Recently, I watched the obscure, 1962 independent horror film Carnival of Souls on Archive.org. It's the one and only feature film that Herk Harvey directed and was made on a budget of $33,000.
Starring Candice Hillgoss, Carnival of Souls tells the tale of a woman who becomes drawn to a mysterious abandoned carnival after a traumatic accident. This haunting, atmospheric, black-and-white film feels like a precursor to David Lynch's work. This film slipped through the cracks upon its initial release and slowly received praise from critics over the following decades.
I prefer the type of creepiness of The Twilight Zone over that of slasher films, and so Carnival of Souls was right up my alley; it's just as much of an art film as it is a horror film. The Time Out Film Guide commended the film's "striking black-and-white compositions, disorienting dream sequences and eerie atmosphere," adding that the film "has the feel of a silent German Expressionist movie" (Wikipedia).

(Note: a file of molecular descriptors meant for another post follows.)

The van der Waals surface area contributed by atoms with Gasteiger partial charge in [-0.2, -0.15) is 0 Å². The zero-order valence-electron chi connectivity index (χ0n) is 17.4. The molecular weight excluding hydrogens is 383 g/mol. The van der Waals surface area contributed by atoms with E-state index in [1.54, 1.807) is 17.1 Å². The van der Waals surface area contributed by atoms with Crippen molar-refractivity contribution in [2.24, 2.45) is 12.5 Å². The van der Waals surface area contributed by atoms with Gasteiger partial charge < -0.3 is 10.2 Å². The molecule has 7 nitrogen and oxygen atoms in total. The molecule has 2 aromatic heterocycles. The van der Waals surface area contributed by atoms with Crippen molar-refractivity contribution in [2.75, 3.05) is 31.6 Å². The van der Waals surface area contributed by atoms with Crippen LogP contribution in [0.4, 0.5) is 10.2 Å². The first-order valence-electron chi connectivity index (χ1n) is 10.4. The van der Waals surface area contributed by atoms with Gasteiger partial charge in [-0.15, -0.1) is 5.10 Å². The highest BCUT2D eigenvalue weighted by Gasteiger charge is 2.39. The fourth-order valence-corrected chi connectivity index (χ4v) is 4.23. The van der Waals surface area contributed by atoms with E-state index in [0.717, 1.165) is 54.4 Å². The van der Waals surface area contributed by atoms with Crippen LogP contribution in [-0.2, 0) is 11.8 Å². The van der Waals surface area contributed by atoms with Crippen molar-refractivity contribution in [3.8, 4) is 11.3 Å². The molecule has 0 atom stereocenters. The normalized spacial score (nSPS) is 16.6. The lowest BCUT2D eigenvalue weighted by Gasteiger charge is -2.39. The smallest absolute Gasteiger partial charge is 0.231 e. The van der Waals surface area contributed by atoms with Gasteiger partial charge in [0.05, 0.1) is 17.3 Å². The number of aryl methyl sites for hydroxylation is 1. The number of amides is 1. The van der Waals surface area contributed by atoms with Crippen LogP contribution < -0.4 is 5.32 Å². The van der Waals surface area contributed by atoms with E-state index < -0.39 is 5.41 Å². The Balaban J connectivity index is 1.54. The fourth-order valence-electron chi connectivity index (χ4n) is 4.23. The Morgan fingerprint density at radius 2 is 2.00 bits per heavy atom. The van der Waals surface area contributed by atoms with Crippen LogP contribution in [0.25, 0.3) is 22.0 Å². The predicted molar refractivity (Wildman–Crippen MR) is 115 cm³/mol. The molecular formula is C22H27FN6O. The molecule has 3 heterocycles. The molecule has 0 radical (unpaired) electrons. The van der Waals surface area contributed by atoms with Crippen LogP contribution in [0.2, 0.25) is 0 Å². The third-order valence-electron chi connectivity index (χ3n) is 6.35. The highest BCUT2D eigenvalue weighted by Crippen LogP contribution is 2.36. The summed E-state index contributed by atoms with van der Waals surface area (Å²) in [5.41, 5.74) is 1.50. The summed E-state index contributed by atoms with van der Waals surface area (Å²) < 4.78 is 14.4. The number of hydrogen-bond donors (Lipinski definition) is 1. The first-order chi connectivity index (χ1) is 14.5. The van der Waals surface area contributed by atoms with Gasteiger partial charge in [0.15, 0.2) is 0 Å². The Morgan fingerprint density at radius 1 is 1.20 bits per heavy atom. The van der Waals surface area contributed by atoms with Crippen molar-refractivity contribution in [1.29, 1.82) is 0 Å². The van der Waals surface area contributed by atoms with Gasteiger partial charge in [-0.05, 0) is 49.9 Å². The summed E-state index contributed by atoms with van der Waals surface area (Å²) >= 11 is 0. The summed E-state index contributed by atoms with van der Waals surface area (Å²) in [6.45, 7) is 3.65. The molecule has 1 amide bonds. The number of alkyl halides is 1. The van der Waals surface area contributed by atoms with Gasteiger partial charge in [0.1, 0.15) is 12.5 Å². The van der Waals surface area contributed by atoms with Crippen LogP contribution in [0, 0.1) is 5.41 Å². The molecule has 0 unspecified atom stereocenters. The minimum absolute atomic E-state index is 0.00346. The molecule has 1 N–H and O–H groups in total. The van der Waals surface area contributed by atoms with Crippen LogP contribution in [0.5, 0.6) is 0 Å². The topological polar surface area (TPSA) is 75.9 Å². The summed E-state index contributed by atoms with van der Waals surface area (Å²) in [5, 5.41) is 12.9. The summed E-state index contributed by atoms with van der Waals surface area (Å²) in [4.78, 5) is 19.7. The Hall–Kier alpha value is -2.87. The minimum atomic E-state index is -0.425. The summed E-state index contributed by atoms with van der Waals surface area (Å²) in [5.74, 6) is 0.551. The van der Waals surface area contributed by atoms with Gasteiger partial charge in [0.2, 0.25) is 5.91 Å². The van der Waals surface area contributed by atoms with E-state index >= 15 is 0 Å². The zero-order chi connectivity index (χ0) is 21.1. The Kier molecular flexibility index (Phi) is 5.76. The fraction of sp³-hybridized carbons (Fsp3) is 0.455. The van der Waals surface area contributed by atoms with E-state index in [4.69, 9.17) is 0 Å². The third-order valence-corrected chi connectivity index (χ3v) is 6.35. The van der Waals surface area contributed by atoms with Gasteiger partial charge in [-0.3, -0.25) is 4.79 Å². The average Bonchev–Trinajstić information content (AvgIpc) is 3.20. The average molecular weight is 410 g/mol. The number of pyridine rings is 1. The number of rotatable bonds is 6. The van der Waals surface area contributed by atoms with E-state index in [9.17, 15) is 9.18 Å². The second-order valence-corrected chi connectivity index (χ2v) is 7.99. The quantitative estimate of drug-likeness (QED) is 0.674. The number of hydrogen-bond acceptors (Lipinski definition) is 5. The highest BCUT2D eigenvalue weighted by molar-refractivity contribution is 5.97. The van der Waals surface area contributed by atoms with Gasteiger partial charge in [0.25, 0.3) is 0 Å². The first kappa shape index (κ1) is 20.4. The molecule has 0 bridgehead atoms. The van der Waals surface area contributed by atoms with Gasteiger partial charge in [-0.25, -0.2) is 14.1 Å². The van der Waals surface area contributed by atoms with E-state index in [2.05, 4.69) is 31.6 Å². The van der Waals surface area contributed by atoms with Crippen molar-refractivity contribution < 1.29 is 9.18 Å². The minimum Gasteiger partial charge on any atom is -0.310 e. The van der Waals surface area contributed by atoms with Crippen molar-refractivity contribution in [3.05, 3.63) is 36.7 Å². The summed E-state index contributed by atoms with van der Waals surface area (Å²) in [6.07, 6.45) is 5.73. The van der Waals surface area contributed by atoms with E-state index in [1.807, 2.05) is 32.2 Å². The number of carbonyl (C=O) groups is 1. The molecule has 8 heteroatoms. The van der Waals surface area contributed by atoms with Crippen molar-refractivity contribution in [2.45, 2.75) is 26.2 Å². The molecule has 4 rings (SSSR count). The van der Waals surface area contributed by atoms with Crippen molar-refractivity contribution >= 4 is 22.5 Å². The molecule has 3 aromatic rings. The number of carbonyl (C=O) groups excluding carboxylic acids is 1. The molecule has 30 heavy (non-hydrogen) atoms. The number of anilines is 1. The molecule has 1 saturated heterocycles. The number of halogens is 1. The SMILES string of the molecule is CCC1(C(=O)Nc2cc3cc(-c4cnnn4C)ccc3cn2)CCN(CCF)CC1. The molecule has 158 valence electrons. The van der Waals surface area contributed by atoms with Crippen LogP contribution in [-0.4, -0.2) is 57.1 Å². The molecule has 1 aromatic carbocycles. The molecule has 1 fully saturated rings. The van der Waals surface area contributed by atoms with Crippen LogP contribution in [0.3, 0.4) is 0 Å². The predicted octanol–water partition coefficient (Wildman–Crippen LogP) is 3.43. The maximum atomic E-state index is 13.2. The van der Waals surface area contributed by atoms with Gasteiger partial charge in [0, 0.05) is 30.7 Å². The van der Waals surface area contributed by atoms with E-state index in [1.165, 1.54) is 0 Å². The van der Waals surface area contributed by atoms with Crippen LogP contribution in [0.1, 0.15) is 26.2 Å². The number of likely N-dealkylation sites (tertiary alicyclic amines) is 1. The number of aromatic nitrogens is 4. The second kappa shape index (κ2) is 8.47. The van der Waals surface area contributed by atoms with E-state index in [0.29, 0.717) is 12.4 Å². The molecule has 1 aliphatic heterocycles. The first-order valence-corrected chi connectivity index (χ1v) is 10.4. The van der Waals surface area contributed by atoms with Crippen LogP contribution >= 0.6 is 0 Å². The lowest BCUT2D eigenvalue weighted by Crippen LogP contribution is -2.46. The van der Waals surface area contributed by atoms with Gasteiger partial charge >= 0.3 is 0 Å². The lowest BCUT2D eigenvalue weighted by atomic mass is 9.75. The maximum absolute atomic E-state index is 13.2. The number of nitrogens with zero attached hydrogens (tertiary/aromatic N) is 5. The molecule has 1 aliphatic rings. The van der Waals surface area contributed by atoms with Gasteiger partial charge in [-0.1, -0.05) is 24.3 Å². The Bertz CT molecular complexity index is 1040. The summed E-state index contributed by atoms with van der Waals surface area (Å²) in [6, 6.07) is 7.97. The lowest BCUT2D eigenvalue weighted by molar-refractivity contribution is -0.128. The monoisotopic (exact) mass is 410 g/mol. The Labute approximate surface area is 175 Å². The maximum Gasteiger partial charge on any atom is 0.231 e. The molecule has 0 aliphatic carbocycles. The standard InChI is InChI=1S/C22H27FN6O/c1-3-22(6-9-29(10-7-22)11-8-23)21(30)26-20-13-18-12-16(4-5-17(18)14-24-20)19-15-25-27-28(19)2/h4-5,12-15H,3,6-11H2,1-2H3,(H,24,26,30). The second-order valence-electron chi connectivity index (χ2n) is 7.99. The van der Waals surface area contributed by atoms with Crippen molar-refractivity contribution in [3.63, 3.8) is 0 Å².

What I love about this movie is that it feels like a relic from a lost era of horror films, and not just because it was made in 1962. The movie is also very anti-Hollywood in its themes and presentation.
The unforgettable imagery in this film is buried deep in my psyche.